Giants Might Be Middle Aged, But Act is Far from Old

The Daily Progress, February 10, 2012
by Jane Norris

As Valentine's Day draws near and the tower gives Cupid clearance to land, just remember that it's fine if every sentiment swelling up in your heart isn't suitable for printing on a candy heart--or anywhere, for that matter.

The calendar doesn't guarantee anyone that Feb. 14 will be a great day. You might rather be coming up with something mushy and astonishingly witty for someone you care about. But your heart might be filled instead with unwholesome thoughts about what you'd like to see happen to the clod who broke in line, broke your heart, snatched the last parking space, tanked your career or cut you off in traffic. Sure, you'd like to see roses--at the funeral home.

The creative guys at the helm of They Might Be Giants understand. What's more, they get the underlying humor that will flame up at some point under all that smoldering resentment and turn your day back around.

And they've been sharing it lately in "When Will You Die," a subversive fight song for everyone who has to smile and stay polite while someone else deserves big-budget movie-style retribution.

If you haven't heard "When Will You Die," which is on the group's "Join Us" album, there's a very good chance you'll hear it during They Might Be Giants' Thursday show at the Jefferson Theater. The band is marking its 30th anniversary with a busy tour filled with music not only from "Join Us," but also from a companion rarities collection, "Album Raises New and Troubling Questions."

Founders John Linnell and John Flansburgh are the main men behind "Birdhouse in Your Soul," "Particle Man" and the "Malcolm in the Middle" theme, "Boss of Me"--as well as many other songs that draw from a wide range of cultural, historical and scientific references to coat cheerful tunes with thought-provoking lyrics.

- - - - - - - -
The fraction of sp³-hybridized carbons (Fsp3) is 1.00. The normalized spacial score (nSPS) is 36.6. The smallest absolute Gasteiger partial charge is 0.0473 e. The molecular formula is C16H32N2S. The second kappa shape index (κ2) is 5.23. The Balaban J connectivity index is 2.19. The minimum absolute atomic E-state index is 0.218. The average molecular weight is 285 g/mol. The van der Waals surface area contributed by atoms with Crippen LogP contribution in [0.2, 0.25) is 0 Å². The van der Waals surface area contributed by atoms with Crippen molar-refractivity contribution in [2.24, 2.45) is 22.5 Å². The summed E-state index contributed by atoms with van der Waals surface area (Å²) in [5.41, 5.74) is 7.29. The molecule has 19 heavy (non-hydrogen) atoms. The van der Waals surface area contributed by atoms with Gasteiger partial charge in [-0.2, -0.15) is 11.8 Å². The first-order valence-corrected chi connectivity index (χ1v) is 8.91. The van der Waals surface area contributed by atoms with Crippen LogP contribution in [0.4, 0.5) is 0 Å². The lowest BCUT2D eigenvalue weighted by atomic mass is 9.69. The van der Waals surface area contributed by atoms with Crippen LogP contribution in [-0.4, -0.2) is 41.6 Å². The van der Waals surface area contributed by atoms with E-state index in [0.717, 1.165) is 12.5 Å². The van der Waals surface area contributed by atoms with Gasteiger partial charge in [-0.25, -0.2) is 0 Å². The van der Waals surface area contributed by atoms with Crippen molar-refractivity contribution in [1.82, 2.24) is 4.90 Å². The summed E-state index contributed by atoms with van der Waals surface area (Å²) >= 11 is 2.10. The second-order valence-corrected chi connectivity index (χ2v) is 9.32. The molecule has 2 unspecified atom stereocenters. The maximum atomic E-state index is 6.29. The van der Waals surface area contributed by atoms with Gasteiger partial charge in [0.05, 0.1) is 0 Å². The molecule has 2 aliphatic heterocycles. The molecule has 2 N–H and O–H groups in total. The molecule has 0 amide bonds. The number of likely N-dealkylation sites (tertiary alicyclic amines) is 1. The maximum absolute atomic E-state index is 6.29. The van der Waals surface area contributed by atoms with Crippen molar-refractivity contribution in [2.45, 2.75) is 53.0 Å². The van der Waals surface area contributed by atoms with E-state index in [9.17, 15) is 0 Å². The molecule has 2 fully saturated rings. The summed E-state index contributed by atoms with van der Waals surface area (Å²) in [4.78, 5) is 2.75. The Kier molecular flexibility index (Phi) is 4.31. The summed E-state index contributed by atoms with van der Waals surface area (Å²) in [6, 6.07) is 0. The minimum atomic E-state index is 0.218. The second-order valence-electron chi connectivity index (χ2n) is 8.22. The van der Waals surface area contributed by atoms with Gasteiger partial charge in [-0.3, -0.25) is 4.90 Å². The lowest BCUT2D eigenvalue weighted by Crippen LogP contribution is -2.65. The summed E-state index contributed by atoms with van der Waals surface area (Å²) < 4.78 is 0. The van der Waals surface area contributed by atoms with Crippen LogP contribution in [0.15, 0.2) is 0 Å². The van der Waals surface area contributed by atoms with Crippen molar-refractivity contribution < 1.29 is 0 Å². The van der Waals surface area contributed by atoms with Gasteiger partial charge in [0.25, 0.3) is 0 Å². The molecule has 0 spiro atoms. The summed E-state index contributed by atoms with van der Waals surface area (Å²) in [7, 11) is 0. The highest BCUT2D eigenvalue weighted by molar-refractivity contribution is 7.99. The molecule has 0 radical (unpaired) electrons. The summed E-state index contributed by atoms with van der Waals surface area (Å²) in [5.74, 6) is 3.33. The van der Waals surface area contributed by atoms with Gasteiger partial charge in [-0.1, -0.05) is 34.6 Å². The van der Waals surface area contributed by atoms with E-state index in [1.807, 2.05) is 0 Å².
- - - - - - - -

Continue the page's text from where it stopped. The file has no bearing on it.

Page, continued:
"When Will You Die" was born after Linnell said he "had this hateful song halfway written" and Flansburgh talked him out of toning it down. "He said, 'No, you have to finish this one,' '' Linnell said.

The resulting song blends a peppy melody and warm horn sounds with misanthropic glee and just enough schadenfreude to get the attention of graphic artist Paul Sahre.

Sahre, who designed the "Join Us" album cover and its candy heart-pink monster truck hearse, was inspired to make a life-sized version of the hearse from cardboard. Check out the band's official video for "When Will You Die" to see the huge cardboard model that Sahre's design team meticulously puts together--and the fate that befalls it.

"We gave them the green light to make it," Linnell said of the creative video. "When someone has an insane idea like that, it's best to stay out of their way.

"With the videos that we've done, for quite a while now, we feel we've benefited from creative people and giving them free rein."

Linnell and Flansburgh are cited as influences by a variety of outside-the-box thinkers, but even after three decades of songcraft, "I'm never confident," Linnell said. "I think John and I both feel like we need to try to keep it interesting and not get too confident.

"The job gets harder because you're trying not to repeat yourself. You have to keep listening for that stray idea. It's really challenging.

"Good ideas don't automatically come. If you work hard, you have false starts."

Touring doesn't get easier after 30 years, either.

"We're middle-aged guys," Linnell said. "We can't just stay up all night anymore. And we miss our families."

Linnell said he and Flansburgh "don't really do much writing on the road. When we're touring, we're just focused on the show.

"We're both such control freaks that we tend to rely on a lot of stuff we've planned in advance," said Linnell, who admits that they're thoroughly prepared enough to take lyrics, charts and even demos into the recording studio with them. "But we do occasionally come up with something interesting on the spur of the moment."

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